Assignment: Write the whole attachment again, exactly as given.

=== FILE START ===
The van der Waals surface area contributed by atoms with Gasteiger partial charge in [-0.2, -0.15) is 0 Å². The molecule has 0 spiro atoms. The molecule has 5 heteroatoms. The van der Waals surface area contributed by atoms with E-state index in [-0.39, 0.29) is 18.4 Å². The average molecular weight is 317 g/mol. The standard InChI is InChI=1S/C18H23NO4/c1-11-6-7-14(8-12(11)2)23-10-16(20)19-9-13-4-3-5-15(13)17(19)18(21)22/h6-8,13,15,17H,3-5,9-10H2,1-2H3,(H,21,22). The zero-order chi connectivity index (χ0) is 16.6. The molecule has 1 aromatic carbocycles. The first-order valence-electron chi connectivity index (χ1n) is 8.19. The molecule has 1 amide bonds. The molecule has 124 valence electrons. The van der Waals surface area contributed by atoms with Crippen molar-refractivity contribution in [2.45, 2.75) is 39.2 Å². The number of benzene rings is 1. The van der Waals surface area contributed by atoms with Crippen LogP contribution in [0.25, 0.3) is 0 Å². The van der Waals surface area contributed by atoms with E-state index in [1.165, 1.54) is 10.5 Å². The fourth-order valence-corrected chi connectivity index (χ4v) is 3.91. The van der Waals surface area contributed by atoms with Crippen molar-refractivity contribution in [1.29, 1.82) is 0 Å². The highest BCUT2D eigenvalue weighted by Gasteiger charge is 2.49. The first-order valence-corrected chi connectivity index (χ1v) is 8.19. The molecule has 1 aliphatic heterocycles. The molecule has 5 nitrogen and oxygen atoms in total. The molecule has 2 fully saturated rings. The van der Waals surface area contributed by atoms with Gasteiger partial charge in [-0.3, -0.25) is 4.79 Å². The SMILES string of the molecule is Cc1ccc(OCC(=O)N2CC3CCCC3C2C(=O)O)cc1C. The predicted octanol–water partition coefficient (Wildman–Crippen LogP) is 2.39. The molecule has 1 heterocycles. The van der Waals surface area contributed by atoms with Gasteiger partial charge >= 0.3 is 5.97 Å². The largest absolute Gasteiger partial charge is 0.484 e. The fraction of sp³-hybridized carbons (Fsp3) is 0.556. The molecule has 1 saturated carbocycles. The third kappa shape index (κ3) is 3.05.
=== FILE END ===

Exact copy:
The van der Waals surface area contributed by atoms with Gasteiger partial charge in [-0.2, -0.15) is 0 Å². The molecule has 0 spiro atoms. The molecule has 5 heteroatoms. The van der Waals surface area contributed by atoms with E-state index in [-0.39, 0.29) is 18.4 Å². The average molecular weight is 317 g/mol. The standard InChI is InChI=1S/C18H23NO4/c1-11-6-7-14(8-12(11)2)23-10-16(20)19-9-13-4-3-5-15(13)17(19)18(21)22/h6-8,13,15,17H,3-5,9-10H2,1-2H3,(H,21,22). The zero-order chi connectivity index (χ0) is 16.6. The molecule has 1 aromatic carbocycles. The first-order valence-electron chi connectivity index (χ1n) is 8.19. The molecule has 1 amide bonds. The molecule has 124 valence electrons. The van der Waals surface area contributed by atoms with Crippen molar-refractivity contribution in [2.45, 2.75) is 39.2 Å². The number of benzene rings is 1. The van der Waals surface area contributed by atoms with Crippen LogP contribution in [0.25, 0.3) is 0 Å². The van der Waals surface area contributed by atoms with E-state index in [1.165, 1.54) is 10.5 Å². The fourth-order valence-corrected chi connectivity index (χ4v) is 3.91. The van der Waals surface area contributed by atoms with Crippen molar-refractivity contribution in [1.29, 1.82) is 0 Å². The highest BCUT2D eigenvalue weighted by Gasteiger charge is 2.49. The first-order valence-corrected chi connectivity index (χ1v) is 8.19. The molecule has 1 aliphatic heterocycles. The molecule has 5 nitrogen and oxygen atoms in total. The molecule has 2 fully saturated rings. The van der Waals surface area contributed by atoms with Gasteiger partial charge in [-0.3, -0.25) is 4.79 Å². The SMILES string of the molecule is Cc1ccc(OCC(=O)N2CC3CCCC3C2C(=O)O)cc1C. The predicted octanol–water partition coefficient (Wildman–Crippen LogP) is 2.39. The molecule has 1 heterocycles. The van der Waals surface area contributed by atoms with Gasteiger partial charge >= 0.3 is 5.97 Å². The largest absolute Gasteiger partial charge is 0.484 e. The fraction of sp³-hybridized carbons (Fsp3) is 0.556. The molecule has 1 saturated carbocycles. The third kappa shape index (κ3) is 3.05.